I’ll tell you what I want, what I really really want,

Well I never thought I’d be quoting the Spice Girls, but it is a catchy little phrase don’t you think?

What do I really, really want? Well the easy, somewhat entertaining and glib answer is Viggo on a horse, or to win the lottery, to have six pack abs, for my hair to calm, the-fuck, down, for hunky firemen to come to my bidding,  a really good massage, a clean house, my own studio with a ocean view….

Okay, how about a life? A life would be good. A life where I get to do things for myself and put all those grand plans of mine into action. A life where I don’t bounce from one crisis to another. A life that has some security, financial and emotional.

and Viggo on a horse – of course

What I want is something safe, and strong and solid. I want a shoulder that I can put my head on when this crazy life of mine is out of control. I don’t want to be rescued, not really (although… firemen….) I do want something that feels safe.

ImageI feel like a Matryoshka Doll. Layer after layer of a hard wooden, brightly painted shell each covering another inside it with a firm, smooth and solid layer. The biggest with a smile permanently painted on. Life gets difficult? Snap! On goes another smooth, hard, smiling outer layer. People are unkind? Pop, pop on goes a couple of smiling layers. When I’m alone, and rarely even then, that I think about taking off a layer or two, looking at the small doll at the center.

“Beauty comes in many forms–and there is no form more beautiful than you. Just exactly as you are, this minute, right now, without changing a thing…you are beautiful. Beautiful enough to take God’s breath away. You do believe this, don’t you? Oh, you must. You must. How can I believe in my beauty if you don’t believe in yours?” ~ Neale Donald Walsch

Isn’t that great? I need to have it tattooed on my forearm.

Oh god, I’m rambling.

I grew up learning to gauge other’s emotions and adjust my behaviour accordingly. I hid my own feelings for so long I hardly recognize them. I was told, and believed, that no matter what I did, whatever path I would follow I would never be acceptable. I could twist, conform and mold myself to make others like me, but really, it would never work, and eventually people would reject me. I wore masks, layer after layer of hard, resilient masks, all nesting over another. What I wanted, who I was, what I was passionate about disappeared under the layers.

“The most important kind of freedom is to be what you really are. You trade in your reality for a role. You trade in your sense for an act. You give up your ability to feel, and in exchange, put on a mask. There can’t be any large-scale revolution until there’s a personal revolution, on an individual level. It’s got to happen inside first.” ~ Jim Morrison

Inside. Way inside there is that little doll, but the light is dimmed from all the other layers and it’s difficult to see, to feel what she really wants. It’s easier to retreat inside, to not do the work needed to live without the safe, nesting layers. It’s never convenient to do this, there are always more reasons to stay where you are, to stay within the boundaries and roles that have been assigned to you.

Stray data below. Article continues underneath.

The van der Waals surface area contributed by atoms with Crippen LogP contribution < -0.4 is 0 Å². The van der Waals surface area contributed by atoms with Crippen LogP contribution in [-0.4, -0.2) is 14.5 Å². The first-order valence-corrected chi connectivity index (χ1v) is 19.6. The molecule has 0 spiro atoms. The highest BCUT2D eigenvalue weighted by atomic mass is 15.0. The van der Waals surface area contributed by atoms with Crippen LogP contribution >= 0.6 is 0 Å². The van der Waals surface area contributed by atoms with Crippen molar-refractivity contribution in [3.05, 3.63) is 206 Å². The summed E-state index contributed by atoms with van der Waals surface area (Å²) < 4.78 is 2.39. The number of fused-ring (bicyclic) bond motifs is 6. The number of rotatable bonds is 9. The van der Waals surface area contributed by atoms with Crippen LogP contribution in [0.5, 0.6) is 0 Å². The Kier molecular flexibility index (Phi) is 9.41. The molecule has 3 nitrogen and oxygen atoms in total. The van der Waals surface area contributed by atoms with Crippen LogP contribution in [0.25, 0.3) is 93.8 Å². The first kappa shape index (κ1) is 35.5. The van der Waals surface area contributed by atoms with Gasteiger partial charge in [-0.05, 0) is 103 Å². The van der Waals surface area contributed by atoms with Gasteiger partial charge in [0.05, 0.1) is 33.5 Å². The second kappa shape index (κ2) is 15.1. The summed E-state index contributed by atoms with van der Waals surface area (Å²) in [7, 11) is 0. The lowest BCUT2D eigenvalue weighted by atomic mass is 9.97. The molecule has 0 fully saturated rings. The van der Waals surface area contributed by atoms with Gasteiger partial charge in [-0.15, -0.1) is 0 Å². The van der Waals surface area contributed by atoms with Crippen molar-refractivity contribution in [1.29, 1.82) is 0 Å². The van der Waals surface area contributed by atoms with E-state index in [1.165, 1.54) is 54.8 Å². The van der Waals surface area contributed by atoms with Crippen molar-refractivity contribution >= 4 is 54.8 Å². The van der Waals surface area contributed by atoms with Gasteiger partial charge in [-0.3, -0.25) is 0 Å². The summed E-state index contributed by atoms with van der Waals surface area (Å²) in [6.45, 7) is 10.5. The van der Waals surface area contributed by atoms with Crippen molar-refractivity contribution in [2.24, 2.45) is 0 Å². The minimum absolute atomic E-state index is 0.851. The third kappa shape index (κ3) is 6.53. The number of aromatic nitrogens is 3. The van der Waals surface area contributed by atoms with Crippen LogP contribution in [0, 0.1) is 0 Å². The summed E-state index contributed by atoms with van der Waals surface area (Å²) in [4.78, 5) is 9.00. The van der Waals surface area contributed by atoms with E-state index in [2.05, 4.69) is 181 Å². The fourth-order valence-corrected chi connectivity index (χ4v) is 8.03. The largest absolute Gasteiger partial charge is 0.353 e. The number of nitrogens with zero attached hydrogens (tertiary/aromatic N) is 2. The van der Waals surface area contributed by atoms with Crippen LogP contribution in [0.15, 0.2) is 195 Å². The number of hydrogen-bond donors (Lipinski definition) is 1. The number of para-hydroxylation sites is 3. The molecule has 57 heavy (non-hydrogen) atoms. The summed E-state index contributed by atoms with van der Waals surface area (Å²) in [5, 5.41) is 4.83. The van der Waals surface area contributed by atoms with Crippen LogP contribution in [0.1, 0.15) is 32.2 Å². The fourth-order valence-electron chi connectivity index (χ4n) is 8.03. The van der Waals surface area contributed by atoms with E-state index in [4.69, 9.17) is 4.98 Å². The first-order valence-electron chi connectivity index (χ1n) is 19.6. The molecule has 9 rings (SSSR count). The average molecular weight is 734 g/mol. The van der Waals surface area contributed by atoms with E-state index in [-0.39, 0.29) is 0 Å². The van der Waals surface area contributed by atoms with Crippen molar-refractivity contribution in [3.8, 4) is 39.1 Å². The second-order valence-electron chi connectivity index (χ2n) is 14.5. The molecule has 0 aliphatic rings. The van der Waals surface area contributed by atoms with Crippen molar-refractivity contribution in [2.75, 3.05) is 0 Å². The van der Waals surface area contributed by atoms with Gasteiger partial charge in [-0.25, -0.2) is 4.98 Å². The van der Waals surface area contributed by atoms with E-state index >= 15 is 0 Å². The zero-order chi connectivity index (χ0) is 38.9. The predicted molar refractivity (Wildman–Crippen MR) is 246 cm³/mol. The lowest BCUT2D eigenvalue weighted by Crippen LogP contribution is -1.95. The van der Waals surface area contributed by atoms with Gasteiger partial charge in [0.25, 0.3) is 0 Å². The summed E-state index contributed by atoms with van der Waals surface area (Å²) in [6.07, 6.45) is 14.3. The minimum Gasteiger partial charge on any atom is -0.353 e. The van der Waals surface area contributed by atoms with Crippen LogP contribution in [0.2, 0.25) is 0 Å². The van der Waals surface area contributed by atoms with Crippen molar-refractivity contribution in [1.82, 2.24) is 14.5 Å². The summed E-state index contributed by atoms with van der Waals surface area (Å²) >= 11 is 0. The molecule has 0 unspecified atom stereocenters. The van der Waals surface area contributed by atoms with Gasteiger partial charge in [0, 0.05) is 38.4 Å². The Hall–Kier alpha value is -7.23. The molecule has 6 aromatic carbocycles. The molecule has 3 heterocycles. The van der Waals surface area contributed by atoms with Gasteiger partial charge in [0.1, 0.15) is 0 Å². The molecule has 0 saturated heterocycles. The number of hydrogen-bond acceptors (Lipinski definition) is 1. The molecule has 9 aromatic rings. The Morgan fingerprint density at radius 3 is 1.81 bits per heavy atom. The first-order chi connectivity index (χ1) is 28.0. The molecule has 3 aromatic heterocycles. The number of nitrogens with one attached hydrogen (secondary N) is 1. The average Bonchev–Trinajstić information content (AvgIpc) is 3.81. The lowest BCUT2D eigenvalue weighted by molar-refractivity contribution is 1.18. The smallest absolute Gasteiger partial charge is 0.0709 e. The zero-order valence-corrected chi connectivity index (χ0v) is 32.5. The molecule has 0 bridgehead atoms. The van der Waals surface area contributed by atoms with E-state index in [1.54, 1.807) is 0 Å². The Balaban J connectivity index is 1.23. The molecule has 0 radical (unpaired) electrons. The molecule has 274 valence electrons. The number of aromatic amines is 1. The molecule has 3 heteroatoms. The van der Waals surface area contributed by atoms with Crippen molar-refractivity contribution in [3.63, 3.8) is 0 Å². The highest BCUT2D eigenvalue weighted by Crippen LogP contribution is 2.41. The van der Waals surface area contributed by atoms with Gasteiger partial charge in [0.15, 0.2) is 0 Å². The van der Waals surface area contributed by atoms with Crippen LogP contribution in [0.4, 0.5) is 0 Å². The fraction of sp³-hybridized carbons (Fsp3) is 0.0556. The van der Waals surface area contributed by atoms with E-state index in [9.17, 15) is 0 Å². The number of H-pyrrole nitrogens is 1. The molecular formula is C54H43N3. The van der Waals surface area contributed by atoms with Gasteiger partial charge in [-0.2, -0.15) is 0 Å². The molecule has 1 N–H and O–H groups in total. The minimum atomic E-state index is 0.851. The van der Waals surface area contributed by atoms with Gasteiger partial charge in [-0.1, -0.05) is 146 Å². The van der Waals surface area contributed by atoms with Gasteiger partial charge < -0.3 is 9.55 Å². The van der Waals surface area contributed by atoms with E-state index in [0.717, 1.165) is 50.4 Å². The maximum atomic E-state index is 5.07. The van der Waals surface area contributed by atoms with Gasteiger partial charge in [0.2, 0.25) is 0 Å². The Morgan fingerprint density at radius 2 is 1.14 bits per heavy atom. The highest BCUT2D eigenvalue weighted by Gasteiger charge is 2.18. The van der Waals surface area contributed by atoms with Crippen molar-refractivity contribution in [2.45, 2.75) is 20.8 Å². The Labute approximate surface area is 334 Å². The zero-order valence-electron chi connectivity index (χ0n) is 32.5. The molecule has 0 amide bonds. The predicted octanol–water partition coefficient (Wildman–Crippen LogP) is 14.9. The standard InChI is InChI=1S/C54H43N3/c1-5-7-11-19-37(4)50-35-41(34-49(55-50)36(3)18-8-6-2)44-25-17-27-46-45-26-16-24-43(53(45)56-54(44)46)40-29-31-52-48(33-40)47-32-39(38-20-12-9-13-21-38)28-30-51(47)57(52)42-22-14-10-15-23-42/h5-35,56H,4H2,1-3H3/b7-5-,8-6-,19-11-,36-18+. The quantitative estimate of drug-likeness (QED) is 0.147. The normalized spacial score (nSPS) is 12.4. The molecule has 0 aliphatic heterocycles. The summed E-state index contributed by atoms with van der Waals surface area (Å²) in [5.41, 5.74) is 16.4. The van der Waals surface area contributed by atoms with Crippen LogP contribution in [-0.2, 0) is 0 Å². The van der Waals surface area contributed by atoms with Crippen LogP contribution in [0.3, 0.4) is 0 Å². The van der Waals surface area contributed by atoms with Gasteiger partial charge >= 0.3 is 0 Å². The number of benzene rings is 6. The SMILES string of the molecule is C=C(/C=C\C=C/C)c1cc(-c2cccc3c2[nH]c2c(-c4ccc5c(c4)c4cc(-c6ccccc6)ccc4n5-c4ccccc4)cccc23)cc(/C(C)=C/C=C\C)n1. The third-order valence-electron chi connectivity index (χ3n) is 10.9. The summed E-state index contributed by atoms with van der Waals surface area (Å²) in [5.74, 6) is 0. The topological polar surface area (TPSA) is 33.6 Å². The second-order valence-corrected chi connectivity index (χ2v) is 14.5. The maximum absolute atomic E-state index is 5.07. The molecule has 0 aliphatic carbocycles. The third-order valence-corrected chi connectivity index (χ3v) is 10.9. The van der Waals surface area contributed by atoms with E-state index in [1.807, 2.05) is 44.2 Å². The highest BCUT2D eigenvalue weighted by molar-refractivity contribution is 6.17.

Despite this. Despite the layers we all wear, and the roles we all are assigned, despite all of this, we are only meant to be ourselves, that’s all. We, in theory, have the ability to release the pain, to remove the masks and to look into the darker parts of ourselves.

Those who will not slip beneath the surface of the well of grief,
turning downward through its dark waters
to a place we cannot breathe.

Will never know the secret water
from which we drink, cold and clear,
nor find in the darkness, glimmering–
the small, round coins
thrown away by those who wished for something else

– David Whyte

We have been raised to ignore the dark parts of ourselves, the parts about us we don’t like, the parts that we would like to pretend don’t exist. We want the world to see only what is good in us, only the bright shiny outer layer. Except that’s only part of us. The dark and hidden parts, the shattered and broken parts, the really ugly and shameful parts are as important as the bright, shiny and happy parts. Perhaps more important. If you’ve never suffered, you can’t know empathy. A broken heart is more open, feels more, is better able to love.

“Ring the bells that still can ring
Forget your perfect offering
There is a crack in everything
That’s how the light gets in.”   – Leonard Cohen

So what do I want? The same as everyone else, I suppose. I want to be happy, to be free from suffering. How likely is this? That depends I suppose on how attached I get to certain desires (cough! Viggo! horse!!), and how open I am to accept and appreciate what I already have. So in the end, I’m okay if Viggo doesn’t show up on horseback, and the firemen don’t show up shirtless looking to rescue me. Well.. mostly okay. I think actually I’m okay with where I am right now. I may even like myself a little more, and maybe I’ll take off a couple of those Matryoshka Doll layers and get to know better the not so shiny and slightly cracked and broken parts of myself, because that is where the light gets in.

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